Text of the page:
Creating Blur using Camera Movement
As we saw in our last blog post, not all photos need to be sharp. In fact, you can engage in forms of abstract photography that result in images where nothing is in focus at all. This time we look at creating a different kind of artistic blur using camera movement. This can be done with a variety of subjects. It creates streaks of colours through your image as you move the camera. Here is an example of using camera movement to create an artistic blur for a sunrise photo:
As you can see, the result is an image with streaks of colour that almost look like brush-strokes. The image is quite abstract on the one hand, but at the same time it is also fairly easy to decipher. You might not be able to guess the location, but you can see it is sunrise (or sunset) over the sea. It is an interesting way of softening the water instead of having either waves mid action or the smoky, milky, ethereal effect of a long exposure. So, how did I go about creating blur to get this effect? The essential technique involves panning the camera (moving it in a straight line from left to right or right to left). The smoother your pan, the straighter the lines will be, including the horizon. If you want wavy lines, then the panning motion would include some up or down motion as well. It may help to think of the camera movement as being the way you would drag a brush to create a particular type of mark. So, if you want vertical lines, you need to move the camera up and/or down while taking the image. Your movement creates the “brush-strokes” during the exposure. To get really smooth lines and a straight horizon it is important to start and finish with a smooth action. Don’t just start moving when you press the button. Practise the movement, then start moving before you press the shutter and continue the movement in a smooth sweep even after the shutter has closed again. It is a bit like a golf swing, I suppose. Obviously, if you aren’t worried about it being straight or smooth, then ignore that advice!
In order to get the movement appearing on your image, the shutter needs to be open long enough to register it. So, if you have a very fast shutter speed, it will cancel some or all of your movement out and you will get little or no blur. To get more blur, increase the time your shutter is open. One way to do this is to use a small aperture (a high F number in A or Av mode, for example) and a low ISO. However, you might find that during the day there is still too much light and so your shutter speed is still too fast. If this is the case, try using a polariser or a neutral density filter to reduce the amount of light entering the camera. This should enable you to keep the shutter open longer.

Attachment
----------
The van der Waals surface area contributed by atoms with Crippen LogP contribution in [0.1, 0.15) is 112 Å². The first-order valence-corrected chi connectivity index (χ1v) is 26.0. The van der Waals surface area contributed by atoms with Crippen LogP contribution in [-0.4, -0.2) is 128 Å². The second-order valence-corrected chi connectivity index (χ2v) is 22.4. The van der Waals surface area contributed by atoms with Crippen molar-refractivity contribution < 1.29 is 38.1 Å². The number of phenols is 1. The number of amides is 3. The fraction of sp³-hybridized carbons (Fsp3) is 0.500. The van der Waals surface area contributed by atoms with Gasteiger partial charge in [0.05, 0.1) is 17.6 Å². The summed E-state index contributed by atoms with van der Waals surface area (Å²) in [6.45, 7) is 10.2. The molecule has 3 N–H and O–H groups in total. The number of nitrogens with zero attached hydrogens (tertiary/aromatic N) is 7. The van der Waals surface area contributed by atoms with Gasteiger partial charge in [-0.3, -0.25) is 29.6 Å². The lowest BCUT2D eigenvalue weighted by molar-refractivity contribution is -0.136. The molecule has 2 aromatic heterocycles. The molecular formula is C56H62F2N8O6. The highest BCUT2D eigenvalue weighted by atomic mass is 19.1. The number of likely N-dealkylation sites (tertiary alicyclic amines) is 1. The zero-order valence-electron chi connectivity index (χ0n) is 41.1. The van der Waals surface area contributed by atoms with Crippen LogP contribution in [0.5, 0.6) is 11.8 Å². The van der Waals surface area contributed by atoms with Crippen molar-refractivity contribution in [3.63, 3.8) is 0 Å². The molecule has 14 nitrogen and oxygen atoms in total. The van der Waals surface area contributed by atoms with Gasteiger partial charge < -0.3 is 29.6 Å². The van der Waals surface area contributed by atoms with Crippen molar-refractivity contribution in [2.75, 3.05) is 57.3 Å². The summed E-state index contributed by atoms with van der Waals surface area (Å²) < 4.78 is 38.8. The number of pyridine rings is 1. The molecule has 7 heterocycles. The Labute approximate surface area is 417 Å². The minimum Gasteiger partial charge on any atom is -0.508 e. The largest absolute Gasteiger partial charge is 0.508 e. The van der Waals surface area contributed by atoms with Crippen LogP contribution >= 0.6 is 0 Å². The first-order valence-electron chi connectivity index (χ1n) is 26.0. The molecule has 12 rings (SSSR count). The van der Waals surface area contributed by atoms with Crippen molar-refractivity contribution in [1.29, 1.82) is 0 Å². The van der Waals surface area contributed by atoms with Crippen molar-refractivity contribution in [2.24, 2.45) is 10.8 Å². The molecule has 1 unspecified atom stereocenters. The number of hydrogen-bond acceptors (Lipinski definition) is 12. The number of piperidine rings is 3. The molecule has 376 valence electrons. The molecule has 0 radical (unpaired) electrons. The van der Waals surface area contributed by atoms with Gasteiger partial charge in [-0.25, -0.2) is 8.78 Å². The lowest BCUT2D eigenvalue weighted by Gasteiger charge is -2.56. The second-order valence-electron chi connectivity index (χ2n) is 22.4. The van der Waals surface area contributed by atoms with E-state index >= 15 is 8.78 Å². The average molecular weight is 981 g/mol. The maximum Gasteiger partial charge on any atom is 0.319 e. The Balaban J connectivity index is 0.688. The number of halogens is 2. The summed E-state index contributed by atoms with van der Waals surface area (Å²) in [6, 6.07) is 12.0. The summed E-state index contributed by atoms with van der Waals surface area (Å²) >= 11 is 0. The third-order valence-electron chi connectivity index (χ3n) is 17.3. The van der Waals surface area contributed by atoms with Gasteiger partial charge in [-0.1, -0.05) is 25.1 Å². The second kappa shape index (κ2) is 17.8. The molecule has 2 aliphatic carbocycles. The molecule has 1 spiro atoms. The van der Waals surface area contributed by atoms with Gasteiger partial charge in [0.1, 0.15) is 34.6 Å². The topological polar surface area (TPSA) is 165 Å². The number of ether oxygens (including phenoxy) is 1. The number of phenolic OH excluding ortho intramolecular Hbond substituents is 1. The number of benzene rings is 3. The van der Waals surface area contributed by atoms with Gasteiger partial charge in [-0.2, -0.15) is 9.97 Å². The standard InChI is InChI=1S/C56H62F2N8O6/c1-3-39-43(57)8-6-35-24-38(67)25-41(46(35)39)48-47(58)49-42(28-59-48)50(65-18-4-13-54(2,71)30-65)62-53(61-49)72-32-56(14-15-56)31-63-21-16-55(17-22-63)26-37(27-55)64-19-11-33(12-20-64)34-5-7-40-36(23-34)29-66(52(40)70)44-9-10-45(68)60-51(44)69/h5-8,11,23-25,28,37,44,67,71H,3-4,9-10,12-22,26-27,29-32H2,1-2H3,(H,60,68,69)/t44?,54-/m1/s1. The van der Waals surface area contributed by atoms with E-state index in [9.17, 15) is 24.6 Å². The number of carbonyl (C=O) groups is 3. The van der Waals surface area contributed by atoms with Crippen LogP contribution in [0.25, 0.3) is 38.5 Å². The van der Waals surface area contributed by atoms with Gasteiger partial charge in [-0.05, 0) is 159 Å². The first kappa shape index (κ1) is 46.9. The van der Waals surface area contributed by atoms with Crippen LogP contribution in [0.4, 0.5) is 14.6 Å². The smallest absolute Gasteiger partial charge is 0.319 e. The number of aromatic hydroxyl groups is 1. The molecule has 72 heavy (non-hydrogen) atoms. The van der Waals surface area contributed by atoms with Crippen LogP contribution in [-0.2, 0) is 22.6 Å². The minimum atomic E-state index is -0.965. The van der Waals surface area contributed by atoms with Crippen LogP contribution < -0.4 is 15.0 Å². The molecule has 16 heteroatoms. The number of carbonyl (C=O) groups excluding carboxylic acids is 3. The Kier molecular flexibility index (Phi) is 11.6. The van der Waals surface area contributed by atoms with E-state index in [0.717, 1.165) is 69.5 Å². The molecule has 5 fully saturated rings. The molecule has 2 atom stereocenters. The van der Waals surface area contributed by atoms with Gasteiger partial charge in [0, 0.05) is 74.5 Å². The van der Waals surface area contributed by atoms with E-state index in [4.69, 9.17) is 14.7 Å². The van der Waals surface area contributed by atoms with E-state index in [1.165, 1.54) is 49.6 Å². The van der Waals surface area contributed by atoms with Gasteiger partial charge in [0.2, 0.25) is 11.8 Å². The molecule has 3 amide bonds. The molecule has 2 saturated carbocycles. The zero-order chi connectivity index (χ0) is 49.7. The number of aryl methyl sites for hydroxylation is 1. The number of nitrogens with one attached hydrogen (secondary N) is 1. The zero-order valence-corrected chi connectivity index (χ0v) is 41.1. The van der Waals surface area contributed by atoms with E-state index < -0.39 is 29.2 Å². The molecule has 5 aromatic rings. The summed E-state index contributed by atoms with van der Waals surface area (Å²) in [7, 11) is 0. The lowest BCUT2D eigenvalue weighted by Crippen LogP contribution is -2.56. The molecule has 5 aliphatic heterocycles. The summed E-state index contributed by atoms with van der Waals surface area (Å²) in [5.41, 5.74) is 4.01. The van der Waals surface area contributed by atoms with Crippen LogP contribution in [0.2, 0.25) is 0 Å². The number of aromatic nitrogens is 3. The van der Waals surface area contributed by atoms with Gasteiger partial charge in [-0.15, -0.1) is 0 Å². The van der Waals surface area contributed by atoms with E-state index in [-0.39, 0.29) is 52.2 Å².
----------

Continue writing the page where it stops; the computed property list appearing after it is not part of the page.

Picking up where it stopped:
The speed at which you need to move the camera will depend on how long the shutter is open. If you have a slower shutter speed then you can move more slowly. Faster shutter speeds need faster movement for creating blur. The best thing to do is experiment with different settings on your camera and with moving at different speeds.
You can also control your image further by deciding to keep some parts of your image more in focus. This is done by keeping the camera still and pointing at the area you want sharp. The longer you stay in one place and keep still, the sharper that part will be. It is possible to combine movement with remaining still on a subject in one image to create a picture that combines both a clear subject and some movement blur. It is often easiest to start by pointing the camera at what you want in focus and to focus on that before pressing the shutter release. Then, keep the camera still for a while before moving it for the rest of the time the shutter is open. Here are a couple of examples showing progressively more clear, in focus aspects, looking at a group of cyclamen flowers:
Finally, here is an image taken on a sunny day of a field of barley with the blue sky above it. The camera was panned up and down to create the blur after having focussed on the barley. You may find when you come to edit these images that you have a few dust spots to get rid of. This is because using a small aperture (e.g. f16, f22) makes any dust on your sensor show up in the images. With a bit of patience you can soon edit these dust spots out.
© Joe Lenton, October 2014